February 18, Saturday

David Bazan Great musicians make great shows happen. In this case, that musician—drummer Sean Lane—isn’t even taking the stage, but his friends are. David Bazan and Cumulus will likely play new material, while Gregg Keplinger puts on a drum clinic and Dustin Busch plays the blues to help pay for some of Lane’s recent medical expenses. Cafe Racer is tiny, and there is no pre-sale, so get there early to guarantee a spot. Cafe Racer, 5828 Roosevelt Way NE, 523-5282. $10. 8 p.m. 21 and over. MB

Seattle’s Fremont and the Centerless Universe Seattle memoirist Elissa Washuta was selected as the very first Fremont Bridge Writer-in-Residence, meaning last summer she kept a writing office in one of Seattle’s most beautiful bridges. This afternoon she’ll give a presentation on her experience and be interviewed by Seattle author Anca Szilagyi. Seattle Public Library, 1000 Fourth Ave., 386-4636, Free. All ages. 2 p.m. PC

Century on Tap For 20 years the Century Ballroom has been a home for all kinds of rhythm, teaching partner dancing and hosting performances and parties. You could learn to dance like Fred and Ginger, or watch other people doing it. They’re celebrating their birthday all month long—including this evening, starting with dinner followed by a tap showcase featuring local rhythm luminaries and guest Lindy Hopper Chester Whitmore. Then you can finish the evening on the dance floor yourself, or just sing “Happy Birthday” to one of the loveliest venues in town. Century Ballroom, 915 E. Pine St., 324-7263, $30 show only; $70 dinner and show; $85 dinner, show, and dance. 6:15 p.m. dinner, 7:30 p.m. show, 9:30 dance. 21 and over. SK

February 19, Sunday

Nothing to See Here: The Slippery Slope Away From a Free Press Hugo House event coordinator and novelist Peter Mountford will talk with Sri Lankan journalist Frederica Jansz and Seattle University professor Sonora Jha about “exercising free speech during times of political and social upheaval.” Hm. I wonder if that subject has any practical applications for our current moment in history? Auburn Library, 1102 Auburn Way S., Free. All ages. 2 p.m. PC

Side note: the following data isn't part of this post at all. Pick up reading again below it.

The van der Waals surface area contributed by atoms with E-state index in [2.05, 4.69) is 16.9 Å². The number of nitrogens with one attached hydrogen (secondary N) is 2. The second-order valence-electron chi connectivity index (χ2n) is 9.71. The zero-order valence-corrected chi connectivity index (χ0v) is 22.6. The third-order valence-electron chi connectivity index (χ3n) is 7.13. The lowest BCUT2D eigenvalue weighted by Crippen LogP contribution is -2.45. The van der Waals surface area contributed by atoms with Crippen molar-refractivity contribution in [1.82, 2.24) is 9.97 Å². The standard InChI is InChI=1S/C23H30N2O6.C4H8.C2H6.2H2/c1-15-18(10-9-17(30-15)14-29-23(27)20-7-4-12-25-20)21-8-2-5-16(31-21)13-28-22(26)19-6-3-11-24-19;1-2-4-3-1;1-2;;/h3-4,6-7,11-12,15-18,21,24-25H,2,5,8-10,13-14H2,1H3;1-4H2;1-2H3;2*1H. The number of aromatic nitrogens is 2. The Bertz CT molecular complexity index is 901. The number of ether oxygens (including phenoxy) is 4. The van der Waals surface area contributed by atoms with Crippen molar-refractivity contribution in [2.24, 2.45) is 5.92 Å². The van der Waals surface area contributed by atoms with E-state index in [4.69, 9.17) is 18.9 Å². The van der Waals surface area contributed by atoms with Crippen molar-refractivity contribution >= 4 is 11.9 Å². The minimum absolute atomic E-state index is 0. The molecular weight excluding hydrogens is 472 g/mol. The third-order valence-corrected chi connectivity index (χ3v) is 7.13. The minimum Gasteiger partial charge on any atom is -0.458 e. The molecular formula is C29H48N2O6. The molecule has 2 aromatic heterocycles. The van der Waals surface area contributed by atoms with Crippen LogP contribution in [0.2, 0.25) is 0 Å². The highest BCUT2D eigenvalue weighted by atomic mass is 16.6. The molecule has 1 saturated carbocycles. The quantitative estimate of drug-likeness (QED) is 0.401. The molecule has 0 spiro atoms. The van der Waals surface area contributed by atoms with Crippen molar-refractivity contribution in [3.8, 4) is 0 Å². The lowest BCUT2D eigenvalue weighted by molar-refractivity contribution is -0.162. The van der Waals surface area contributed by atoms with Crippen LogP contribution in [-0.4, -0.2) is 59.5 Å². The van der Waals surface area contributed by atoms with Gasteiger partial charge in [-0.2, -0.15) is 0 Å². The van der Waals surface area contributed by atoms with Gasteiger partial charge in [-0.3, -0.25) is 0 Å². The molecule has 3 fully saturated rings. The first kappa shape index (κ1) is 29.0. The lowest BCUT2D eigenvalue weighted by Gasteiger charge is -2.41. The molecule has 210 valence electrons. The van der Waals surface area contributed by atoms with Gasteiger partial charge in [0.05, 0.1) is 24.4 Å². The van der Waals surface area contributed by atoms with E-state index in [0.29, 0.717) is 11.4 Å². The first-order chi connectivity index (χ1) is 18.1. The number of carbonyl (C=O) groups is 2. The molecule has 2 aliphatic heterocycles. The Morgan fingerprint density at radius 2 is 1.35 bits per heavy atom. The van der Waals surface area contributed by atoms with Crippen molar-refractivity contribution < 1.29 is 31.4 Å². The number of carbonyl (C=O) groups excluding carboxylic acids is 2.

Never Again: Japanese American WWII History and American Muslim Rights Today Hear Council on American-Islamic Relations director Arselan Bukhari and Japanese-American historian Tom Ikeda dig into the obvious parallels between the hostile treatment and eventual incarceration of Japanese-Americans during WWII and the current climate of fear and distrust among many Americans toward all Muslims, American or otherwise. Fisher Pavilion, Seattle Center, 305 Harrison St., 386-4636, Free. All ages. 2–3:30 p.m. CASEY JAYWORK

February 20, Monday

Universal Harvester Reading Mountain Goats lead singer John Darnielle’s debut novel, Wolf in White Van, was an incredibly affecting story of a wounded soul trying to come to terms with society. Darnielle’s second novel is about a video-store clerk in 1990s Iowa who discovers a bizarre secret hidden on the films in his store. Town Hall, 1119 Eighth Ave., 652-4255, $5. All ages. 7:30 p.m. PC

Tennyson This brother/sister act from Edmonton, Alberta, creates loopy electronica that is alternately ambient and driving. Their press photos make them look 15, and though their music sounds older, they are a perfect fit for the all-ages Vera Project on a quiet Monday night. Vera Project, 305 Harrison St., 956-8372. $13. 7:30 p.m. DP

February 21, Tuesday

Chain Letter Poet Jeremy Springsteed, one of the organizers of the late, lamented Breadline reading series, debuts a new concept. Chain Letter features performances by local writers and musicians, who will then curate the next event in the series. Tonight’s readers: Springsteed, Evalynne McLaughlin, and Amber Nelson. Tonight’s music: Tarsier Eyes. Come get in on the ground floor. Vermillion Art Gallery and Bar, 1508 11th Ave., 709-9797, Free. All ages. 7 p.m. PC